WASHINGTON - Retiring Sen. Sam Nunn now believes his vote against authorizing the Persian Gulf War hurt his credibility and removed once and for all whatever thoughts he had about running for president.
"I think I was wrong on that," said Nunn, calling it the greatest regret of his career as the Senate's unquestioned expert on national defense. "I think I was wrong because if I had voted that way, it would have given a more solid vote for the authorization of the war, which I thought was justified."
The Georgia Democrat said he voted against the war authorization sought by then-President Bush because he thought economic and political sanctions against Iraq should have been given a chance to work first.
The Senate voted 52-47 in 1991 to authorize Bush to use military force to expel Iraq from Kuwait. Earlier, the Senate had rejected by a 53-46 vote a Nunn resolution to postpone the war to give sanctions more time.
Nunn, who was chairman of the Senate Armed Services Committee at the time, said he opposed an early use of U.S. military force primarily because intelligence and military experts had predicted that it would cost the U.S. 10,000 to 20,000 casualties to remove Iraq from Kuwait.
"That assumption was wrong, and I think because the assumption was wrong, the delay in the war would not have accomplished the purpose that I thought it would, which was to cut the casualty rate down," he said.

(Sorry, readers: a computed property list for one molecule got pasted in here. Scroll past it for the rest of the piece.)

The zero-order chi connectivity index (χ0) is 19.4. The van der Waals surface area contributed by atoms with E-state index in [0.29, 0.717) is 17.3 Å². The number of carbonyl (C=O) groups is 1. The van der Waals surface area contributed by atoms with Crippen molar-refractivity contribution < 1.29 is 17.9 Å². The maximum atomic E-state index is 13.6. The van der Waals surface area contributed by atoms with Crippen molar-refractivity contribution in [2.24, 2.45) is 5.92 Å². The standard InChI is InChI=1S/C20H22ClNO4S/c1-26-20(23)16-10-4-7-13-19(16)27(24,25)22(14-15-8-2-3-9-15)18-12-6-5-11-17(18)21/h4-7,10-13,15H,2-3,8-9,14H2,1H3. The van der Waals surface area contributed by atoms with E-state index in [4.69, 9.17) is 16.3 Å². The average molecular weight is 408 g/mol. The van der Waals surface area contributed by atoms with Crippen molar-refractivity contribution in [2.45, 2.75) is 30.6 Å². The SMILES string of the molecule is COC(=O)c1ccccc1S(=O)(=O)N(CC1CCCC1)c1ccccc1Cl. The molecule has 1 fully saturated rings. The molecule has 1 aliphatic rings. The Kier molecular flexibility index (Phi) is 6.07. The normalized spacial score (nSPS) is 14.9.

The pivotal vote removed once and for all whatever thoughts Nunn had been entertaining about seeking the presidency in 1992, he said.
"If there was any kind of 10 percent possibility I was going to run before that, that was eliminated during that period because I knew perfectly well that the position I had taken on that war in the next election would become the major debating point," he recalled.
As a conservative with impeccable defense credentials, Nunn's advocacy of prolonged sanctions provided political cover to many Democrats who opposed the war. But unlike some Democrats, Nunn insisted from the beginning that war would be justified if sanctions didn't work.
It was because of that core belief, Nunn said, that he was prepared to vote for the resolution authorizing the war after his own alternative was rejected by the Senate. But he changed his mind after talking with then-Senate Majority Leader George Mitchell and then-Sen. David Boren, D-Okla.
"I yielded to the feeling on the part of my colleagues that since I had been one of the people that others were looking to, that they would feel that I had basically left them out on a limb," he said.
Nunn said he agreed to oppose the resolution only after Mitchell promised to bring up a subsequent measure putting the Senate on record supporting the president and the troops.
"We did that the next week but that wasn't a substitute, because that didn't get the same kind of international attention," he said.
Because the war ended quickly with just over 500 American soldiers killed or wounded, Nunn said his vote against the resolution authorizing the war probably made little difference.
And if the early predications of tens of thousands of American casualties had proved correct, Nunn said the country would have been far better off if the war had been endorsed from the beginning by the chairman of the Senate Armed Services Committee.
"That's what bothered me more than anything else that I did," he said. "It wasn't my position about the sanctions. That turned out to be a wrong assumption. . . . I did not feel badly about it. What I felt badly about, I felt I had let the troops down and the families, if things had gone wrong."